A volume is stored locally by default. Volume plugins (e.g.flocker) mount volumes on networked storage (e.g., AWS EBS, cinder, ceph)
|Networking||The networking model lets any pod can communicate with other pods and with any service. |
The model requires two networks (one for pods, the other for services)
Neither network is assumed to be (or needs to be) reachable from outside the cluster.
The most common way of meeting this requirement is to deploy an overlay network on the cluster nodes.
|Docker Engine can create overlay networks on a single host. Docker Swarm can create overlay networks that span hosts in the cluster. By default, nodes in the swarm encrypt traffic between themselves and other nodes. |
A container can be assigned an IP on an overlay network. Containers that use the same overlay network can communicate, even if they are running on different hosts.
|Service Discovery||Pods discover services using intra-cluster DNS||Swarm manager node assigns each service a unique DNS name and load balances running containers. You can query every container running in the swarm through a DNS server embedded in the swarm.|
Docker Swarm comes with multiple discovery backends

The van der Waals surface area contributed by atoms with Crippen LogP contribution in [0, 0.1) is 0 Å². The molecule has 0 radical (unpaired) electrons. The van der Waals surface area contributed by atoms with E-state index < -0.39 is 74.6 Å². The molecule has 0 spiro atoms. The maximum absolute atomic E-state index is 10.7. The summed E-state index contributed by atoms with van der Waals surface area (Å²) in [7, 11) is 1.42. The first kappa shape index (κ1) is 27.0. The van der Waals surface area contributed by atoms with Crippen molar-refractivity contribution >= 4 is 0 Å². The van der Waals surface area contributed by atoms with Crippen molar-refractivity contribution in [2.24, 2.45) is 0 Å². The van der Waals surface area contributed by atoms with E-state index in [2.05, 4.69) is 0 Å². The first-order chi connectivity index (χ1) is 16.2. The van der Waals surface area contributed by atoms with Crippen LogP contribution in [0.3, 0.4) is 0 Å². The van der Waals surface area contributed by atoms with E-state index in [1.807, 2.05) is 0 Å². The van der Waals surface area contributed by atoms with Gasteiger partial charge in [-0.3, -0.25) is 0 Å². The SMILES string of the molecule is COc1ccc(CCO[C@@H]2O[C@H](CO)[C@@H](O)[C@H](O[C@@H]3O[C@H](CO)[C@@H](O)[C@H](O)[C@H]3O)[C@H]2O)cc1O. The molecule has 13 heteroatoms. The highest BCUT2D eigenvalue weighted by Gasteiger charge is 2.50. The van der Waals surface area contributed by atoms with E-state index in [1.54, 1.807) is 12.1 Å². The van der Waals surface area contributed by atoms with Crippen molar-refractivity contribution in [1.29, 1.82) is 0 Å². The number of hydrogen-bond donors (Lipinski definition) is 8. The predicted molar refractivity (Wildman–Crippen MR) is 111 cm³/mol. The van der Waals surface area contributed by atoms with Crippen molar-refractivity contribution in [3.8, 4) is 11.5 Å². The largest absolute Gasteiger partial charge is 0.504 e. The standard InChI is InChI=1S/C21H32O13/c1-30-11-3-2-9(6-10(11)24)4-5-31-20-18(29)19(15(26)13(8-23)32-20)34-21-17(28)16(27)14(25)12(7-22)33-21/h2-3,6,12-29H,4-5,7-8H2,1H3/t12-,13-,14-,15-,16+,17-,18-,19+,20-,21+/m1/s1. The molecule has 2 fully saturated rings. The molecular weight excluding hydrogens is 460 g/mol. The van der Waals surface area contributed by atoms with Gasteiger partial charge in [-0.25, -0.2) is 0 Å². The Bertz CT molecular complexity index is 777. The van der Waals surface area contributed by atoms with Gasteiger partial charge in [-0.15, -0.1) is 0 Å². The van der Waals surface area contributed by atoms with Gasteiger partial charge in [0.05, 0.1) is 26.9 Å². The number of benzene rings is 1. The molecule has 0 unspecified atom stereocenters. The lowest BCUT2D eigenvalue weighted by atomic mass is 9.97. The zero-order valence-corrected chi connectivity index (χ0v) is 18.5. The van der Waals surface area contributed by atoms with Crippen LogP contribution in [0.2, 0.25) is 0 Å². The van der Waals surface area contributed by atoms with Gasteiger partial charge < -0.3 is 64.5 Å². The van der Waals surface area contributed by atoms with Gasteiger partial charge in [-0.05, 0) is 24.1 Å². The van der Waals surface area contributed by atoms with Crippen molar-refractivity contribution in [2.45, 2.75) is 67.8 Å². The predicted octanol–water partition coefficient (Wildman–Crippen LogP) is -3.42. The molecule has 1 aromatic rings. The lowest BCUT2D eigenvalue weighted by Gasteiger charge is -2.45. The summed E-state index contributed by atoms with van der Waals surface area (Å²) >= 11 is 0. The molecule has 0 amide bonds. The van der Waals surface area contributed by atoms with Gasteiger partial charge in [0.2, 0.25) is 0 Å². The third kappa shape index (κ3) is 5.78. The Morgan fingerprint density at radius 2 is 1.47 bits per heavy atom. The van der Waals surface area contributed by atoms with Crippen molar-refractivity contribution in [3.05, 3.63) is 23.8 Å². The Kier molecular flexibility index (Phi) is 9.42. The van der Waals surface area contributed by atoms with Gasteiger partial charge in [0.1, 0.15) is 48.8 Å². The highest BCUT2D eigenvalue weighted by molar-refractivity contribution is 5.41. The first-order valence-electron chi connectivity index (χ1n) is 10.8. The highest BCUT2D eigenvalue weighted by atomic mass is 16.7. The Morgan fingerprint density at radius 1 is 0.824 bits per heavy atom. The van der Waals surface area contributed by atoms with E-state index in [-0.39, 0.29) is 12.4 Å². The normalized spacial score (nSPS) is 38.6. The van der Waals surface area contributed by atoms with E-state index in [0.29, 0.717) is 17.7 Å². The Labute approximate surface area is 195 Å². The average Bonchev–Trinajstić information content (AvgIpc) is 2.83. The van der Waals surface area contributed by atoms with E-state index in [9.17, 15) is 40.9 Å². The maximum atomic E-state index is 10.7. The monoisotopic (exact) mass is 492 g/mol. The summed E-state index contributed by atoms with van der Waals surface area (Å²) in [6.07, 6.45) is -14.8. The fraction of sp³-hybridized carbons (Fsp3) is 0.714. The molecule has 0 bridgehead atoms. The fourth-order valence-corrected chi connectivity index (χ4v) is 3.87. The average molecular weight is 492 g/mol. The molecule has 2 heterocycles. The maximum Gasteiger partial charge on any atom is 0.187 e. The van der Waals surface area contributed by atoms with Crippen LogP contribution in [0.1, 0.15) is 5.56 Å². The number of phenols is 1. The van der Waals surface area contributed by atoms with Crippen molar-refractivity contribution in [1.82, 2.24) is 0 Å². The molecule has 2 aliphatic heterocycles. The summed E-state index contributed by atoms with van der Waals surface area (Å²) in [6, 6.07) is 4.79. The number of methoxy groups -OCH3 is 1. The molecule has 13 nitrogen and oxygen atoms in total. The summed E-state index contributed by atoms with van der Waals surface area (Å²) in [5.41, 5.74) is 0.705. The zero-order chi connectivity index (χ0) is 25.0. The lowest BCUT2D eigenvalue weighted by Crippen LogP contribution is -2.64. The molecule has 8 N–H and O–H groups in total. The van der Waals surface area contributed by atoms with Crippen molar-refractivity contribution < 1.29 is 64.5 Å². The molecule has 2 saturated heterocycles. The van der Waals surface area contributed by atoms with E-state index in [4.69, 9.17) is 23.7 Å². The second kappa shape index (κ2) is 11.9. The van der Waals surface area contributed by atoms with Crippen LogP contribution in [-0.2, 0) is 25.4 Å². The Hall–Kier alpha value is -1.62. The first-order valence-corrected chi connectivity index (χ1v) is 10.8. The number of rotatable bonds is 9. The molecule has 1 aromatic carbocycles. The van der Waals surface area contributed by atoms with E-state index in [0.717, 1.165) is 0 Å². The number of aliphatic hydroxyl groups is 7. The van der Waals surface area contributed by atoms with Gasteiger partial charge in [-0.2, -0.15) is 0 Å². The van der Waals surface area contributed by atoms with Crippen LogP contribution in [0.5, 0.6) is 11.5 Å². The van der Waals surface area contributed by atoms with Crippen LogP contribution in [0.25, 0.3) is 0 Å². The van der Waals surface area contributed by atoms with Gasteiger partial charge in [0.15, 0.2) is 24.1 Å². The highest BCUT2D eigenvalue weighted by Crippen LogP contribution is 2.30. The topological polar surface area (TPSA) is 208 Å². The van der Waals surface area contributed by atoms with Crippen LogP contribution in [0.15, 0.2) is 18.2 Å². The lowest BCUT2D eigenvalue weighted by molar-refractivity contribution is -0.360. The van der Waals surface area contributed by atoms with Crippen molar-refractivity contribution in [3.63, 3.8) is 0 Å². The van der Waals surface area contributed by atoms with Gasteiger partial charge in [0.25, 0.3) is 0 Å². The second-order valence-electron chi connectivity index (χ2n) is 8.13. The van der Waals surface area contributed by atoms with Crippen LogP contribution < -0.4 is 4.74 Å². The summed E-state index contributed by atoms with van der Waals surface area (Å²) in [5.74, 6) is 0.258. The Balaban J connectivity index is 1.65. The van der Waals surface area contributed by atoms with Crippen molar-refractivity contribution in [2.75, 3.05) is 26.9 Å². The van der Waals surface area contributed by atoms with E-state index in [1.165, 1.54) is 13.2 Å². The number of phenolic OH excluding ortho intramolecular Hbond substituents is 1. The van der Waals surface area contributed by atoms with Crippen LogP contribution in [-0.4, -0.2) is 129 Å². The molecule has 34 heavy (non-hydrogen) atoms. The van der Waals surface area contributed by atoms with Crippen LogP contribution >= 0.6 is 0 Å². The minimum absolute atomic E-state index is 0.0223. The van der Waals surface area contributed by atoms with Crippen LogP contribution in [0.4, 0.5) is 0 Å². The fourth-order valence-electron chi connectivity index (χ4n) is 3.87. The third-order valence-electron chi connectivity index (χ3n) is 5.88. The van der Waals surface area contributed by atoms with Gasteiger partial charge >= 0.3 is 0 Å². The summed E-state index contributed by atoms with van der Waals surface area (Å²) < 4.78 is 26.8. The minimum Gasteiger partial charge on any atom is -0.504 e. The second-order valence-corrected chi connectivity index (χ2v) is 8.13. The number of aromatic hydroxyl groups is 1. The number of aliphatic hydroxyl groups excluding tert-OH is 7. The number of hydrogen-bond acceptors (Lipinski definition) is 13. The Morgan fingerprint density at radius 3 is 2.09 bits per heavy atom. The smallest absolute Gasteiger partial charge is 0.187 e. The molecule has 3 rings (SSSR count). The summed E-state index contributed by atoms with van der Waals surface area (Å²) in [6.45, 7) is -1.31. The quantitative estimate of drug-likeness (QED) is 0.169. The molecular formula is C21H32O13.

Docker Hub as a hosted discovery service is intended to be used for dev/test. Not recommended for production
A static file or list of nodes can be used as a discovery backend. The file must be stored on a host that is accessible from the Swarm manager. You can also pass a node list as an option when you start Swarm.
The recommended way to do node discovery in Swarm is Docker’s libkv project. The project supports: Consul 0.5.1 or higher, Etcd 2.0 or higher, ZooKeeper 3.4.5 or higher.
|Performance and scalability||With the release of 1.2, Kubernetes now supports 1000-node clusters. Kubernetes scalability is benchmarked against the following Service Level Objectives (SLOs):|
API responsiveness: 99% of all API calls return in less than 1s
Pod startup time: 99% of pods and their containers (with pre-pulled images) start within 5s.
|According to the Swarm website, Swarm is production ready and tested to scale up to one thousand (1,000) nodes and fifty thousand (50,000) containers with no performance degradation in spinning up incremental containers onto the node cluster.|
Check out these other blogs on the topic-
In a follow up blog, we’ll answer why we chose to offer a Managed Kubernetes solution and explain the features and roadmap. For more details on the containers ecosystem, you can also download our Making Sense of the Container Ecosystem eBook.